Know Your Rights as a Worker
Understanding workers' rights and labor laws can help you before and after your job search.
What is the Minimum Wage?
Employers must pay you at least the hourly minimum wage.
|$8.15||Training wage||Wage an employer can pay a new employee under age 20 for the first 90 consecutive days of work.|
|$8.15||Small employers||Any enterprise with annual gross revenue of less than $500,000.|
|$10.00||Large employers||Any enterprise with an annual gross revenue of $500,000 or more.|
Effective: January 1, 2020. Minimum wage will index for inflation annually. Source: Minnesota Department of Labor and Industry
Some cities in Minnesota set higher minimum wages than the statewide minimum wage. You can find information about those cities in the table below.
|Minneapolis||Large employers (more than 100 employees): $13.25/hour
Small employers (100 employees or less): $11.75/hour
|St. Paul||Macro employers (more than 10,001 employees): $12.50/hour
Large employers (101 - 10,000 employees): $11.50/hour
Small employers (6 - 100 employees): $10.00/hour
Micro employers (5 or fewer employees): $9.25/hour
What Should You Know About Wages, Tips, and Overtime Pay?
- Pay for all work time. Minnesota employers must pay you for all hours worked. This includes training, rest periods (less than 20 minutes), times when there are no customers, and any other time you're required to be at work.
- Pay for overtime. Both youth and adults are eligible for paid overtime. Small employers are required to pay overtime after 48 hours in a seven-day workweek. Large employers are required to pay overtime after an employee works 40 hours in one week. Employers are required to pay at least one-and-a-half times your regular pay for overtime.
- Tips and minimum wage. People who work as wait staff may receive both an hourly wage and tips. In Minnesota, an employer legally cannot pay you less than the minimum wage and say that you'll make up the difference in tips. If you are expected to receive tips, your employer still must pay you at least the minimum wage.
- Final paycheck. When you leave a job, you receive a final payment of wages from your employer. If fired, your final wages generally should be paid within 24 hours (unless you're the one who handles the money or property, then the wait is 10 days). If you voluntarily quit, final wages are due on the usual payday for the last day worked.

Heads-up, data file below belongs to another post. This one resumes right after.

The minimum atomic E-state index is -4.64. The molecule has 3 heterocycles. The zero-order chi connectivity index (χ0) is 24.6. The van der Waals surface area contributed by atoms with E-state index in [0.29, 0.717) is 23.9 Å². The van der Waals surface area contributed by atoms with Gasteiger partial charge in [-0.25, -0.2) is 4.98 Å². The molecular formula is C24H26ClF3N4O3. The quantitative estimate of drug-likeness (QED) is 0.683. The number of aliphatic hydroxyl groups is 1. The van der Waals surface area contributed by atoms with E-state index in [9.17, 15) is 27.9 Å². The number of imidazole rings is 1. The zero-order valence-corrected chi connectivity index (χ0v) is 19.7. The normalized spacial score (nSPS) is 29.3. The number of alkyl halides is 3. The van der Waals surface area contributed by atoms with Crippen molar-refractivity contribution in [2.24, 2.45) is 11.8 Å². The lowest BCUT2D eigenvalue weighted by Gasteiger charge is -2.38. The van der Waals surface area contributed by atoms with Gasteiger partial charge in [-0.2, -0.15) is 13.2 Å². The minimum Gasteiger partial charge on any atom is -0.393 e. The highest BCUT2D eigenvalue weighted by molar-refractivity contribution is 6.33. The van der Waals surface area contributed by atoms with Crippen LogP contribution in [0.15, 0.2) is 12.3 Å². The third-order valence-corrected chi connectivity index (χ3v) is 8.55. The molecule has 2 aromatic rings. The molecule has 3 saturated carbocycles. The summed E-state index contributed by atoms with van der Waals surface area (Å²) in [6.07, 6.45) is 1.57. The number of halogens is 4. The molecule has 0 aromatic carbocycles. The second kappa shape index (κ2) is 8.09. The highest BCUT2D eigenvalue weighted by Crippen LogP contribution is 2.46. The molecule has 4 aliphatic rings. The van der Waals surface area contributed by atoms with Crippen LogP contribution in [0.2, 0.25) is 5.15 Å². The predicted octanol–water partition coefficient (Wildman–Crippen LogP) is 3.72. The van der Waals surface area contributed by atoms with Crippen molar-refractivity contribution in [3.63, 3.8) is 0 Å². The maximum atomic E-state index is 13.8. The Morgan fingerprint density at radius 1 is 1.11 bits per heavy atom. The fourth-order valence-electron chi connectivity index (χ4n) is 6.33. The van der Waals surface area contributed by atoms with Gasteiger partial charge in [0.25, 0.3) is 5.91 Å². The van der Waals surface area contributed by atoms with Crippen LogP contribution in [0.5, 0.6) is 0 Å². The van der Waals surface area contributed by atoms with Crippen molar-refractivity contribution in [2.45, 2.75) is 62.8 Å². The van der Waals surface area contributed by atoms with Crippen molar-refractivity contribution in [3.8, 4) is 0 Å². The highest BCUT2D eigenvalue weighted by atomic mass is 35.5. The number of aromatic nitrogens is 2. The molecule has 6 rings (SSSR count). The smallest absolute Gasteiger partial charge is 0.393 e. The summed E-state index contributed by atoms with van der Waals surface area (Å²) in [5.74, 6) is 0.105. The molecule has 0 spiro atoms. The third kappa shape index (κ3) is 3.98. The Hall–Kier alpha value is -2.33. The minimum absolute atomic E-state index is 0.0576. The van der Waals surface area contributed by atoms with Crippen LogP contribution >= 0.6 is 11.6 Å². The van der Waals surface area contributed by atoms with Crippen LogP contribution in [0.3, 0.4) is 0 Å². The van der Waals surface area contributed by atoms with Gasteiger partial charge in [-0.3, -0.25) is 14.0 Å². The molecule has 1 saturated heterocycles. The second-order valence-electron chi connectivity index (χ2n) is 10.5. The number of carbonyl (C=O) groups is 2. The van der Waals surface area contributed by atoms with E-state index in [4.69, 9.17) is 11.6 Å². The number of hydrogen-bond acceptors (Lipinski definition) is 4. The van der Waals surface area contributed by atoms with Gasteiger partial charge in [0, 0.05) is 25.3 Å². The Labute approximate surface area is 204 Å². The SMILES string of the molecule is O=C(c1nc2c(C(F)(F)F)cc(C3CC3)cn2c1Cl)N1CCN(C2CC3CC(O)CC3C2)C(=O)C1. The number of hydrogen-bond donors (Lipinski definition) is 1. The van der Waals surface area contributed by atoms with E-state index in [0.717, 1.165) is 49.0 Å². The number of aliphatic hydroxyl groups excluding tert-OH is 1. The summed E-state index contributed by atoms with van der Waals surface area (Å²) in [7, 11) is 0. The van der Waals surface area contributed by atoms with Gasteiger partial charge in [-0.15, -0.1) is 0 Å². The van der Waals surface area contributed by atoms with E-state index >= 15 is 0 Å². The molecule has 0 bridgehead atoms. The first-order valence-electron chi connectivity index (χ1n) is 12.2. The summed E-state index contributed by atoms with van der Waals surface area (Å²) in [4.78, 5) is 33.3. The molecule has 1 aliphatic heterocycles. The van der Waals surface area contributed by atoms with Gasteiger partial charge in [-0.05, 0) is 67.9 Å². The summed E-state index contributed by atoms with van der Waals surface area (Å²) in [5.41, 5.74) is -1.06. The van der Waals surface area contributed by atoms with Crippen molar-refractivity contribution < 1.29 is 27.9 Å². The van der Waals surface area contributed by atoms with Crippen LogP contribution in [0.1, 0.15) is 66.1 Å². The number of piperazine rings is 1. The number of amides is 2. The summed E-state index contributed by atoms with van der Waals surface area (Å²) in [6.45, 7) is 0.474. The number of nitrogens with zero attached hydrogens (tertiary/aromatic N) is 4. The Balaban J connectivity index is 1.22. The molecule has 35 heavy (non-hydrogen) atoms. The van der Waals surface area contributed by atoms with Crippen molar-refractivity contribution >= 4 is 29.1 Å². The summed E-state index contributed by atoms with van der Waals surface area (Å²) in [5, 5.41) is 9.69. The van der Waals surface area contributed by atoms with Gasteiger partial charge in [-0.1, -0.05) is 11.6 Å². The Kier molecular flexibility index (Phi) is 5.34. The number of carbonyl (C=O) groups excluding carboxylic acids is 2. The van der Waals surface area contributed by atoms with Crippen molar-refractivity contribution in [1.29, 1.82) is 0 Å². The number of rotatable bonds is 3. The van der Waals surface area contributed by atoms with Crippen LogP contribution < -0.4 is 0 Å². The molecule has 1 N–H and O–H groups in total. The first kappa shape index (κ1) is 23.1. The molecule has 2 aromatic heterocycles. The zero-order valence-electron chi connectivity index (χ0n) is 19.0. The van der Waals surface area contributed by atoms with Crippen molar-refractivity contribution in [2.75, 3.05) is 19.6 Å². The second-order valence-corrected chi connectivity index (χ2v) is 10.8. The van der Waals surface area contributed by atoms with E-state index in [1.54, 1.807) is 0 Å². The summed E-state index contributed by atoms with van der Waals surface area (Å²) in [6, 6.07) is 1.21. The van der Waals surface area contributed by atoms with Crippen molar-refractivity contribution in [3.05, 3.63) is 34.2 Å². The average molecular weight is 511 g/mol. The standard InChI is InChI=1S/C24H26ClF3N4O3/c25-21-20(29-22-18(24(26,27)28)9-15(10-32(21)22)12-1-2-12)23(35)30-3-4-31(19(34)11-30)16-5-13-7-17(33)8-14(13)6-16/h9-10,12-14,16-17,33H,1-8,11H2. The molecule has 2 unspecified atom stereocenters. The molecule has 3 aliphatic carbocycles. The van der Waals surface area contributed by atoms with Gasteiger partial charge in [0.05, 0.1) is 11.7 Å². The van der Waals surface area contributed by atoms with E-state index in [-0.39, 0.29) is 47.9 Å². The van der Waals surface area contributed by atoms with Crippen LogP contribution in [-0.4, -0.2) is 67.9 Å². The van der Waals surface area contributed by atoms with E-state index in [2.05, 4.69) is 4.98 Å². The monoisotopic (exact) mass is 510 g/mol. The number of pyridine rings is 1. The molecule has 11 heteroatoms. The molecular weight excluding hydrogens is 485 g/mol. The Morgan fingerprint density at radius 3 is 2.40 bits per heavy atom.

What Are the Laws About Working Youth?
Before you turn 14, you cannot legally take any job in the state of Minnesota. Exceptions to this include babysitting, working as a model, some agricultural work, and a few others.
If you are between 14 and 17, there are age restrictions that affect the number of hours you can work.
After you turn 18, you are no longer a minor and can work for as long as and with whatever schedule you and your employer decide.
How About a Break?
All employees are allowed certain breaks while working. You must be allowed to use a restroom every four hours and be provided sufficient time to eat a meal when you are working eight or more hours. These breaks do not have to be paid. But, if your meal break is less than 20 minutes or you're required to eat while working, an employer must pay you for that time.
Where Can't You Work?
Where you work depends mostly on your age. If you're under 18, for instance, you can't serve, dispense, or handle liquor. You're also not allowed to work in rooms where liquor is served or consumed. There also are laws about working with hazardous materials or in hazardous settings, and there are laws about working with some types of transportation or machinery.
What Is Workers' Comp?
Workers' compensation is a type of insurance that provides benefits for those who become injured or ill as a result of their job. Workers' compensation "compensates" for medical bills, wages lost, or vocational rehabilitation services if you can't return to your job. Your employer's insurance company pays these benefits.
By law, your employer cannot:
- Take the cost of workers' compensation insurance from your wages
- Prevent you from reporting your work-related injury
- Threaten you or take action against you for filing a claim for workers' compensation benefits
- Pay for your medical expenses and then require you not to report the injury
Should you ever become injured on the job, don't wait to report your injury. If you wait too long, your claim might be denied. After the injury is reported, your employer will fill out a statement and send it to the insurance company. You have a right to receive a copy of the employer's report. The insurer will either accept or deny your claim.
If you have any questions about a claim or the workers' compensation process, visit the Minnesota Department of Labor and Industry or call 651.284.5005, 1.800.342.5354 or TTY: 651.297.4198.